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    Fitness is determined by the ability of an organism to both survive and reproduce; however, the mechanisms that lead to increased survival may not have the same effect on reproductive success. We used nineteen natural Drosophila melanogaster genotypes from the Drosophila Genetic Reference Panel to determine if adaptive plasticity following short-term acclimation through rapid cold-hardening (RCH) affects mating behavior and mating success. We confirmed that exposure to the acclimation temperature is beneficial to survival following cold stress; however, we found that this same acclimation temperature exposure led to less efficient male courtship and a significant decrease in the likelihood of mating. Cold tolerance and the capacity to respond plastically to cold stress were not correlated with mating behavior following acclimation, suggesting that the genetic control of the physiological effects of the cold temperature exposure likely differ between survival and behavioral responses. We also tested whether the exposure of males to the acclimation temperature influenced courtship song. This exposure again significantly increased courtship duration; however, courtship song was unchanged. These results illustrate costs of short-term acclimation on survival and reproductive components of fitness and demonstrate the pronounced effect that short-term thermal environment shifts can have on reproductive success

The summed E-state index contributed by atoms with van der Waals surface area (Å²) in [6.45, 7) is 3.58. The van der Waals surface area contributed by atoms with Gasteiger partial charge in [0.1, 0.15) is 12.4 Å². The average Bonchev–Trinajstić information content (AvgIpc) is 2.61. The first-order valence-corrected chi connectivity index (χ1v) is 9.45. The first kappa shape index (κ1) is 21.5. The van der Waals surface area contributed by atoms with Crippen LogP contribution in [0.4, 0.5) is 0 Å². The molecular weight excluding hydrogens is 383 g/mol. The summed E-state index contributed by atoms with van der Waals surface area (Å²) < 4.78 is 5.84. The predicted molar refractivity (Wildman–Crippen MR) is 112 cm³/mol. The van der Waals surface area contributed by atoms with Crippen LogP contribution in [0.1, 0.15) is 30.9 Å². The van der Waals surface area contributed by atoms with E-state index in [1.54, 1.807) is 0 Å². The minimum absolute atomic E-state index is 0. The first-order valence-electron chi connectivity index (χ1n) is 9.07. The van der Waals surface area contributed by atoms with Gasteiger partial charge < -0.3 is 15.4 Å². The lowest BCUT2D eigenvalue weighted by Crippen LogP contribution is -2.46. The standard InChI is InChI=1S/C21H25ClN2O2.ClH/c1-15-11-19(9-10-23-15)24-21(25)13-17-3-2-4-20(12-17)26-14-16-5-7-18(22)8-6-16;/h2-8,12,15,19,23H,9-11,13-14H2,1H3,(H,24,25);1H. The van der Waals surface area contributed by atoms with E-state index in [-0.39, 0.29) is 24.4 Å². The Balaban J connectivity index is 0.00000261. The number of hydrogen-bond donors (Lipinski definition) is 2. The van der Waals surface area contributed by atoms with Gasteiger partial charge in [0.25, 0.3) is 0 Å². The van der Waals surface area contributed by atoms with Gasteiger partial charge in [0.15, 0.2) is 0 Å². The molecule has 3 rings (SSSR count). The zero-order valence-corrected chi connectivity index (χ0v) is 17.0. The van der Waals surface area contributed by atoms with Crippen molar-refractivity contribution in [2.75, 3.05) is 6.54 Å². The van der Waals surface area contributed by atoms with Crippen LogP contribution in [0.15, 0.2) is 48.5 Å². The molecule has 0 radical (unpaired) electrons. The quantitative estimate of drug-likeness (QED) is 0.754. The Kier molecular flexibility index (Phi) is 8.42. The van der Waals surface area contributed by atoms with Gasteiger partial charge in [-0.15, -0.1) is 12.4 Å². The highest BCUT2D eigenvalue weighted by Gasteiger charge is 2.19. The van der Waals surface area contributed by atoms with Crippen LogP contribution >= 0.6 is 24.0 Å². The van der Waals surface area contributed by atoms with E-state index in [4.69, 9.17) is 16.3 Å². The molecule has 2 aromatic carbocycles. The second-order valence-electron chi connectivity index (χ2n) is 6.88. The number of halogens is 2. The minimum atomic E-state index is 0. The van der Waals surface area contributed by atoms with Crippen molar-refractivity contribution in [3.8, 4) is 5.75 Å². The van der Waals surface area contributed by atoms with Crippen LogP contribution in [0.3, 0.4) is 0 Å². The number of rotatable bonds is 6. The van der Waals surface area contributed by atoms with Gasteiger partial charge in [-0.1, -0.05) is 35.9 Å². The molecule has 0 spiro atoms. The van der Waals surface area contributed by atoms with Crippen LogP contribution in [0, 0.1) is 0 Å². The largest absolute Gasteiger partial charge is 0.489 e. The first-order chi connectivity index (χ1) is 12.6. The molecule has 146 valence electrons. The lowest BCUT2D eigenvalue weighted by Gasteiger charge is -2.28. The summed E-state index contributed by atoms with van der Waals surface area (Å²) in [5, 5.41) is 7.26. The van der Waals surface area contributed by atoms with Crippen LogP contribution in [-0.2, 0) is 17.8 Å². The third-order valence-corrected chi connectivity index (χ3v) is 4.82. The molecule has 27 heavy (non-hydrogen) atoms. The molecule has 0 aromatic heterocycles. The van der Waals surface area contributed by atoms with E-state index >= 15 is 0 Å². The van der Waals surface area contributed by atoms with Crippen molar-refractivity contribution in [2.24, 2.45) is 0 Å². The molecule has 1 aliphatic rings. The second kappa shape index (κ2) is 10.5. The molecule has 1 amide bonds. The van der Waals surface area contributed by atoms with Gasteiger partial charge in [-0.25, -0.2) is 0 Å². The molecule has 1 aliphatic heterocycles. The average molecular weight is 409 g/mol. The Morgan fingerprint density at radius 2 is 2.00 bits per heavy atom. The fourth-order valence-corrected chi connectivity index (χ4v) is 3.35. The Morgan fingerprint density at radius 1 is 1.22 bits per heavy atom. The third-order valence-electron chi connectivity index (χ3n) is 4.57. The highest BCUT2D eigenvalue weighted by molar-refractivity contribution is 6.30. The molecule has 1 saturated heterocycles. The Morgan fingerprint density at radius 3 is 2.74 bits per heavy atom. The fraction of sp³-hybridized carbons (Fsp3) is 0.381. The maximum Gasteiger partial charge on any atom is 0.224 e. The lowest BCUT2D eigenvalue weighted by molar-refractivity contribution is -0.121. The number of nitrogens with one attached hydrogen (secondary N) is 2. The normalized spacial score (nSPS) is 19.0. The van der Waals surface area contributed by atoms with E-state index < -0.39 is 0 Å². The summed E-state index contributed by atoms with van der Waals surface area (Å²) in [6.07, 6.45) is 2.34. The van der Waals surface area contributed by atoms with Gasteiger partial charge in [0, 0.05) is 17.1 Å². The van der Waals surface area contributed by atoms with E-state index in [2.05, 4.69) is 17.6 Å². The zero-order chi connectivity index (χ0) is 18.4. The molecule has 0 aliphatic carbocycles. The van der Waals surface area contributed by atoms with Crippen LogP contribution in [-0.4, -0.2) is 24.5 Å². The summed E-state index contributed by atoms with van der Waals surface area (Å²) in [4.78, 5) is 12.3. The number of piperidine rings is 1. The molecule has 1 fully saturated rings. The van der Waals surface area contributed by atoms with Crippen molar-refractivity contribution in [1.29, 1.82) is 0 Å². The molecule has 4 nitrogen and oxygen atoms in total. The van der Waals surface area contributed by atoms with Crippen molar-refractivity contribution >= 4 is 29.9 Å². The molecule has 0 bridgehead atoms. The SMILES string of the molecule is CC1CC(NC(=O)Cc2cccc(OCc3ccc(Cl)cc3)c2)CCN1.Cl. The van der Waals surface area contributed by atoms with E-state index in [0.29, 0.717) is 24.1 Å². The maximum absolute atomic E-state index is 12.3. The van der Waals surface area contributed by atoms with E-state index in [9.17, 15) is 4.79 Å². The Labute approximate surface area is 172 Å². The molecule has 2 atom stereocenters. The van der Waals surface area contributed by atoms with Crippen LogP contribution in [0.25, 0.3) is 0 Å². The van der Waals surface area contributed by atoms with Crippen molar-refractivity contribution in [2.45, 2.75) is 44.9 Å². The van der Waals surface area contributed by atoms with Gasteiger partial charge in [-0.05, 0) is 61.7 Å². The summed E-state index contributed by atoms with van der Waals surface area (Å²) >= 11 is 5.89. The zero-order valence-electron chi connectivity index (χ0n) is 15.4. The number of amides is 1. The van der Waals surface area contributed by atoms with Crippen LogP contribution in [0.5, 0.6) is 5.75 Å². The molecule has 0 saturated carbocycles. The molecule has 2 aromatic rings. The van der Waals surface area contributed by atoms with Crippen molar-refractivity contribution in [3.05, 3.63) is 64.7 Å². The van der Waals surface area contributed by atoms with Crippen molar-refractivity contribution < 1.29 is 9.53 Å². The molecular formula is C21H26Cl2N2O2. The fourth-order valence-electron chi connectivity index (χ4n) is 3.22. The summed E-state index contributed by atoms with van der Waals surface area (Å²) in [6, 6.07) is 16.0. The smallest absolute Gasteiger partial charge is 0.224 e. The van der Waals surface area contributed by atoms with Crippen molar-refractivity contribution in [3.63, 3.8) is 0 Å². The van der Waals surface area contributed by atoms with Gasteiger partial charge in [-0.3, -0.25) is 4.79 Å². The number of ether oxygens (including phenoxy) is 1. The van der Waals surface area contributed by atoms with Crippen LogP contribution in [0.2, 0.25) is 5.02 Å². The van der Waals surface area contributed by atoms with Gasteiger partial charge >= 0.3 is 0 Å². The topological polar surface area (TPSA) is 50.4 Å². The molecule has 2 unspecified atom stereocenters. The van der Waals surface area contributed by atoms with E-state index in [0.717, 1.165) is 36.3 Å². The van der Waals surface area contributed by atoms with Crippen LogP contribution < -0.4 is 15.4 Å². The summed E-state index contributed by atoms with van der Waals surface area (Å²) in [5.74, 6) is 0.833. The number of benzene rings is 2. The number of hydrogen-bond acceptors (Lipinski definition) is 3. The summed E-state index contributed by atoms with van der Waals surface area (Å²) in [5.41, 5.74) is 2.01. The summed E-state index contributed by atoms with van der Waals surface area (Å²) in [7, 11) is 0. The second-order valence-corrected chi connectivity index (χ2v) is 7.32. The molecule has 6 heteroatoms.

Survival following cold stress with and without the acclimation pre-treatment.

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    <p>A. Flies that were acclimated had higher survival than flies that did not receive the acclimation treatment prior to cold stress. B. Genotype significantly influenced survival following the basal cold tolerance and acclimation treatments. Each point and connecting line represents the change in a genotype‚Äôs average survival between the basal cold tolerance and acclimation treatments. This change (acclimation survival‚ÄĒbasal survival) is RCH capacity, one measure of phenotypic plasticity. Variation in change in survival between the two treatments led to genotype-specific variation in RCH capacity.</p

    Temperature treatments for the cold tolerance and mating assays.

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    <p>Flies were exposed to either (A) a basal cold tolerance treatment for 1 hour at -6¬įC or (B) an acclimation treatment for two hours at 4¬įC to induce RCH followed by -6¬įC for 1 hour to determine the level of cold tolerance for each genotype. C. Flies were exposed to either the acclimation treatment temperature (4¬įC) for 2 hours to induce RCH or were held at 25¬įC for the mating latency and song assays. Shading indicates the timing of lights on for experimental flies used in each assay.</p